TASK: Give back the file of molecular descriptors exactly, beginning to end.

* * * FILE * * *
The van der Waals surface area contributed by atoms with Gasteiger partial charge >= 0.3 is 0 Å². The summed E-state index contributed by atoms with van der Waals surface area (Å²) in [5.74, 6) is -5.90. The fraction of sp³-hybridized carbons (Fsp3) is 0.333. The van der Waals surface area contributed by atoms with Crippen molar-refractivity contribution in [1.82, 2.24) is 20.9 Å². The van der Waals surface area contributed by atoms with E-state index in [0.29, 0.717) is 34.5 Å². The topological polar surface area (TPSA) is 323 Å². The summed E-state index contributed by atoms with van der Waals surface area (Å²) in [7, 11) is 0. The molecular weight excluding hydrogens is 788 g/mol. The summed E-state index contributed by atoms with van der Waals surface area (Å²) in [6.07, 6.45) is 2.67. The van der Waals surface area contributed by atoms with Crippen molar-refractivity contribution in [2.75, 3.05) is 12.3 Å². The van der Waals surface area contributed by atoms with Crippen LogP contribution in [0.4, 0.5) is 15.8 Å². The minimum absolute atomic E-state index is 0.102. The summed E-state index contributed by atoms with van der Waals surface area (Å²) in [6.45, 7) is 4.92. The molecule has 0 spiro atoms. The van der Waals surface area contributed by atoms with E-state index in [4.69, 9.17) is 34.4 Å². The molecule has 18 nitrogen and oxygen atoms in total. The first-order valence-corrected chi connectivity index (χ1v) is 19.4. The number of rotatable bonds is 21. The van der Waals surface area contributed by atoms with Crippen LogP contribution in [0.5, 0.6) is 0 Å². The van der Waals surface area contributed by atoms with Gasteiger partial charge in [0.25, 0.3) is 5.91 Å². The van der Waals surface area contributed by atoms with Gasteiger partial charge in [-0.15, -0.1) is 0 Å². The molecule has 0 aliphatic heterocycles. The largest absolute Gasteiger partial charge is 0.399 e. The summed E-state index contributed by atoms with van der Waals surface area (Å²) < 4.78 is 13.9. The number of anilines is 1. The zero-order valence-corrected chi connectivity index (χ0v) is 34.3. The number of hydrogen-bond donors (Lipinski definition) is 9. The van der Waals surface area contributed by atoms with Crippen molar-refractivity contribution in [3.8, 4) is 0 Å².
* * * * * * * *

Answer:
The van der Waals surface area contributed by atoms with Gasteiger partial charge >= 0.3 is 0 Å². The summed E-state index contributed by atoms with van der Waals surface area (Å²) in [5.74, 6) is -5.90. The fraction of sp³-hybridized carbons (Fsp3) is 0.333. The van der Waals surface area contributed by atoms with Crippen molar-refractivity contribution in [1.82, 2.24) is 20.9 Å². The van der Waals surface area contributed by atoms with E-state index in [0.29, 0.717) is 34.5 Å². The topological polar surface area (TPSA) is 323 Å². The summed E-state index contributed by atoms with van der Waals surface area (Å²) in [7, 11) is 0. The molecular weight excluding hydrogens is 788 g/mol. The summed E-state index contributed by atoms with van der Waals surface area (Å²) in [6.07, 6.45) is 2.67. The van der Waals surface area contributed by atoms with Crippen molar-refractivity contribution in [2.75, 3.05) is 12.3 Å². The van der Waals surface area contributed by atoms with Crippen LogP contribution in [0.4, 0.5) is 15.8 Å². The minimum absolute atomic E-state index is 0.102. The summed E-state index contributed by atoms with van der Waals surface area (Å²) in [6.45, 7) is 4.92. The molecule has 0 spiro atoms. The van der Waals surface area contributed by atoms with E-state index in [4.69, 9.17) is 34.4 Å². The molecule has 18 nitrogen and oxygen atoms in total. The first-order valence-corrected chi connectivity index (χ1v) is 19.4. The number of rotatable bonds is 21. The van der Waals surface area contributed by atoms with Crippen LogP contribution in [0.5, 0.6) is 0 Å². The van der Waals surface area contributed by atoms with Gasteiger partial charge in [0.25, 0.3) is 5.91 Å². The van der Waals surface area contributed by atoms with Gasteiger partial charge in [-0.15, -0.1) is 0 Å². The molecule has 0 aliphatic heterocycles. The largest absolute Gasteiger partial charge is 0.399 e. The summed E-state index contributed by atoms with van der Waals surface area (Å²) < 4.78 is 13.9. The number of anilines is 1. The zero-order valence-corrected chi connectivity index (χ0v) is 34.3. The number of hydrogen-bond donors (Lipinski definition) is 9. The van der Waals surface area contributed by atoms with Crippen molar-refractivity contribution in [3.8, 4) is 0 Å².